Music Reviews
House Of Balloons

The Weeknd House Of Balloons

(Self Released) Rating - 9/10

The Weeknd’s debut album, House of Balloons, opens with a whisper. Soft R&B vocals and echoing binaural beats set the mood. Things quickly take a darker turn, and they never go back. A commanding bass synth makes itself known, the beat kicks up, and the words “don’t be scared / I’m right here / even though you don’t know / trust me girl / you wanna be high for this” sit gracefully over the now loud yet still sparse music. It has an undeniable feeling of foreboding, and immediately distinguishes itself from other R&B.

The album's sound isn’t incredibly innovative, though its use of samples is intriguing. Beach House makes a few appearances, and Glass Table Girls is a rework of Siouxie and the Banshees' Happy House. Reverb often blanches the samples, making them nearly unrecognizable at times. Songs that once seemed bright now seem fit for nighttime. Happy House is given new life by a strong, pulsating bassline and lyrics even more foreboding than its source material.

The command of mood is incredible, leaving the listener with an uncomfortable sense that something is about to go wrong. The record is filled with tales of late-night sexual and drug escapades, morning after depression and darkly troubled relationships. Even while the more typical themes (sex, hard drugs and clubs) are bragged about, one gets the sense that they’re leaving singer Abel Tesfaye hollow and unhappy. He enjoys them in the moment, but he’s going through the motions. When he allows us to see underneath it, as he does on Wicked Games, singing “I left my girl back home / I don’t love her no more / but she’ll never fucking know that”, it’s undeniably heartbreaking. He sells it, and it’s impossible not to feel it like he does. He also has the capacity for absolute filth. House of Balloons is very, very NC-17. Loft Music and Glass Table Girls are both album highlights and contain incredibly explicit lyrics. In both songs, it’s not necessarily the graphic sexual depictions that make it uncomfortable; it’s the context they occur in. Women voluntarily drugging themselves to be taken advantage of, throwing happiness away for substance-fueled encounters, and Tesfaye taking away from it initial satisfaction but long term depression.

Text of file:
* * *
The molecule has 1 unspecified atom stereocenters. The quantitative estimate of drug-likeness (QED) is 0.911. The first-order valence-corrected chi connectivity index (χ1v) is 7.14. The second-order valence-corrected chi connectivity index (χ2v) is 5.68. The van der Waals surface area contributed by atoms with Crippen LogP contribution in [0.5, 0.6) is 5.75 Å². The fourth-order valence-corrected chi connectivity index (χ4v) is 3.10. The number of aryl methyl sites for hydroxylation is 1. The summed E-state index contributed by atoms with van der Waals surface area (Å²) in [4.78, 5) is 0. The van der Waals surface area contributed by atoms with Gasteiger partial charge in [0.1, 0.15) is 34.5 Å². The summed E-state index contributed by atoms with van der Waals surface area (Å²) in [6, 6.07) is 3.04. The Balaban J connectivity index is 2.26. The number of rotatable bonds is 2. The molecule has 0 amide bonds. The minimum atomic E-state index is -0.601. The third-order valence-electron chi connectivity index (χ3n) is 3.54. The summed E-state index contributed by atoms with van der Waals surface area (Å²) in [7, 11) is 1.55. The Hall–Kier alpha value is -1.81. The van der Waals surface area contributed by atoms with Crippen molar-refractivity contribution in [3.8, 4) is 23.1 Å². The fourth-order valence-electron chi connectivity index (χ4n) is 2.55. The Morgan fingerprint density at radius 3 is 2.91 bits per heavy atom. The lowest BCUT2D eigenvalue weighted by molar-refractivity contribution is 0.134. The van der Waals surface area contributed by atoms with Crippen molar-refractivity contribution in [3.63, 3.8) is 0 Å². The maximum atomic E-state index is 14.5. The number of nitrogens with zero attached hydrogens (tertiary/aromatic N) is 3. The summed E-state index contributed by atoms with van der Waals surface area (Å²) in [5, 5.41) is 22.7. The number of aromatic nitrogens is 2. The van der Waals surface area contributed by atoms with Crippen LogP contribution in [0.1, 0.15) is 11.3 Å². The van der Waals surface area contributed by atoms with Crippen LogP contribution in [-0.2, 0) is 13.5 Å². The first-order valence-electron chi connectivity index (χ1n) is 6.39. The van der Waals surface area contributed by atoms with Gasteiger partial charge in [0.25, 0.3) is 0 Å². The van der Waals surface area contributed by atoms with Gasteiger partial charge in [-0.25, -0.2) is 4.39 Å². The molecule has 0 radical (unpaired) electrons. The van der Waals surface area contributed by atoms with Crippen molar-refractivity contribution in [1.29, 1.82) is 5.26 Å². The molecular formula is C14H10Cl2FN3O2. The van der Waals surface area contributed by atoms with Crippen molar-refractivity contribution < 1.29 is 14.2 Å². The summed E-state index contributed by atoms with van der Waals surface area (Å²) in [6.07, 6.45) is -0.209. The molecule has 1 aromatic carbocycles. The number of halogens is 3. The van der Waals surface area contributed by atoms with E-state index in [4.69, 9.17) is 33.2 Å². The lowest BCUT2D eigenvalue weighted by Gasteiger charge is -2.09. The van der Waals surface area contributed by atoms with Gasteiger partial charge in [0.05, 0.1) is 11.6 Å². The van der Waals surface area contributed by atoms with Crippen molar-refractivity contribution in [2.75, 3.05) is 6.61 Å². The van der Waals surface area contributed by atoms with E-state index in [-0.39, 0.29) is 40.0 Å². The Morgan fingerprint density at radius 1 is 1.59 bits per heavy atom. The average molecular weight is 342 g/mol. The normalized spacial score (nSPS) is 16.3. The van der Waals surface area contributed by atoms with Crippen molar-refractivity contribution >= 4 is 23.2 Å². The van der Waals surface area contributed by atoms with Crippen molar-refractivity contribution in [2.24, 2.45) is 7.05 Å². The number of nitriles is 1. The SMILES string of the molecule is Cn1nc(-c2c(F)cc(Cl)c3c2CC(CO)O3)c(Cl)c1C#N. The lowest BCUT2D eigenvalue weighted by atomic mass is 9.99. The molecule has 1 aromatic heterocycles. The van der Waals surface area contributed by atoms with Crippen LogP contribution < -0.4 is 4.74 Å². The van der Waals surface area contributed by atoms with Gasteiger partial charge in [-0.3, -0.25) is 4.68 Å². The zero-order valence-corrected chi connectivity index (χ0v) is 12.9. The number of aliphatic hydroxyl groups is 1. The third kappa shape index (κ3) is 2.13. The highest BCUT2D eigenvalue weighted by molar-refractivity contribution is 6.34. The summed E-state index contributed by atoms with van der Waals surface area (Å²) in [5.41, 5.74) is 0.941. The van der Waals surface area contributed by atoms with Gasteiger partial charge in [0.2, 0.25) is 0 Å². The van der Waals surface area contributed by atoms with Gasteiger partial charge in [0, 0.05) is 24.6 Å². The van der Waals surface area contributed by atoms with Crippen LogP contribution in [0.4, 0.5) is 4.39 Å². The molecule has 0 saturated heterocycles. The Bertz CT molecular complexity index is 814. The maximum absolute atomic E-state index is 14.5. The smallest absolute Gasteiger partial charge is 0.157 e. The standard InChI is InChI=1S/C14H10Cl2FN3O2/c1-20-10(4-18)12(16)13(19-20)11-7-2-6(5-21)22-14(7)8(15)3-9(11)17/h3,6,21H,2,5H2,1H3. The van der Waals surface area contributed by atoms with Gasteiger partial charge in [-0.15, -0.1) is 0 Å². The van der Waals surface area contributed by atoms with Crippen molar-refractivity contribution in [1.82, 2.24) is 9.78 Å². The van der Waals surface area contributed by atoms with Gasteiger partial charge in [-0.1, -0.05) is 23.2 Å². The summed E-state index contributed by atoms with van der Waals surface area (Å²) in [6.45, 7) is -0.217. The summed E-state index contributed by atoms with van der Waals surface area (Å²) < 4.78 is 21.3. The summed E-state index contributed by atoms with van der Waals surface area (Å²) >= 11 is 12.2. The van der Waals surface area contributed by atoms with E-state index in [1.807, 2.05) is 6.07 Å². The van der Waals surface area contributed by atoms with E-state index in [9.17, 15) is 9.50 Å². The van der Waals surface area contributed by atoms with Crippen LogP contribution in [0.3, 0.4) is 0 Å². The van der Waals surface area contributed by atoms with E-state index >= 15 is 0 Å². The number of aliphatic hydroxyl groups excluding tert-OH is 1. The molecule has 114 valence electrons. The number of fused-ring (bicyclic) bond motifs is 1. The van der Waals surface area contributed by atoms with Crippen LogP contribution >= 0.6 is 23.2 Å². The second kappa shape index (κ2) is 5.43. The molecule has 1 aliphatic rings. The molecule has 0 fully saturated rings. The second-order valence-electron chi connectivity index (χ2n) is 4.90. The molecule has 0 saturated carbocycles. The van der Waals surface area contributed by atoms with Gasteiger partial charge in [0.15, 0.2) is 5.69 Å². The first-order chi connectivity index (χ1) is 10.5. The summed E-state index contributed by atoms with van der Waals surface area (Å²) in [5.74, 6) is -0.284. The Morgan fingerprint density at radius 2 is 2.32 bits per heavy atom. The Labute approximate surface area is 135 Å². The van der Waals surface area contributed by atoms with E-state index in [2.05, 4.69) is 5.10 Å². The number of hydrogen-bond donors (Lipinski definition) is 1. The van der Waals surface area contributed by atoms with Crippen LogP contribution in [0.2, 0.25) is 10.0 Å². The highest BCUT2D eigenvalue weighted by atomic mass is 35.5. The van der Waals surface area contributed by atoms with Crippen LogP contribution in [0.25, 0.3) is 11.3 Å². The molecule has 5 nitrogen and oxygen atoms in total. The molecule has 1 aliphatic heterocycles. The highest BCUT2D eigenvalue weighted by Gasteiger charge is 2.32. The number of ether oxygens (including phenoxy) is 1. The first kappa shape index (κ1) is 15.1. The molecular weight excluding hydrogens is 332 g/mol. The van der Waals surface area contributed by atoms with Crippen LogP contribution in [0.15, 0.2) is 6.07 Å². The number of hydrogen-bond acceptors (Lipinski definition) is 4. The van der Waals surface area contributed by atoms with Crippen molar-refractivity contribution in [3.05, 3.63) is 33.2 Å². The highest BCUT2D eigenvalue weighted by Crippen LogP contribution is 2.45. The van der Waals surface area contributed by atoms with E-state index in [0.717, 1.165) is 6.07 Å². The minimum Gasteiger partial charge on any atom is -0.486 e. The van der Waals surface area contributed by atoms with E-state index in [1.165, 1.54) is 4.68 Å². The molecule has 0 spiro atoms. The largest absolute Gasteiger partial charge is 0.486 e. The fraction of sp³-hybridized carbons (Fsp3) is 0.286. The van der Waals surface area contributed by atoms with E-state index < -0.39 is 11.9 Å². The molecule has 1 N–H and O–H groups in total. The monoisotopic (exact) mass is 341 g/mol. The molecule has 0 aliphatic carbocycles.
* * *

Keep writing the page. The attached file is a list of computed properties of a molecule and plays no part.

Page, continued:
He’s playing a young man who has been told this is the good life, that this is as good as it gets. He wants more, but he doesn’t know more exists. He’s trapped in a life others dream about, and doesn’t know what to do but go through the motions. He’s doing the best he can in a world he doesn’t know how to escape. By the time the excellent closer The Knowing rolls around, it’s the sound of a broken man. It’s depressing, but incredibly powerful and too intriguing to do anything but play it again.

When it’s all said and done, Tesfaye has presided over a mind bending, drug induced tour through an underground world of debauchery that only leaves him hollow. He commands the mood better than artists who have been in the game for years and yet this his first release. He’s got three more planned for this year, something he’s calling an “ultimate trilogy.” He’s already made one opus, and I’m almost sure he has two more in him.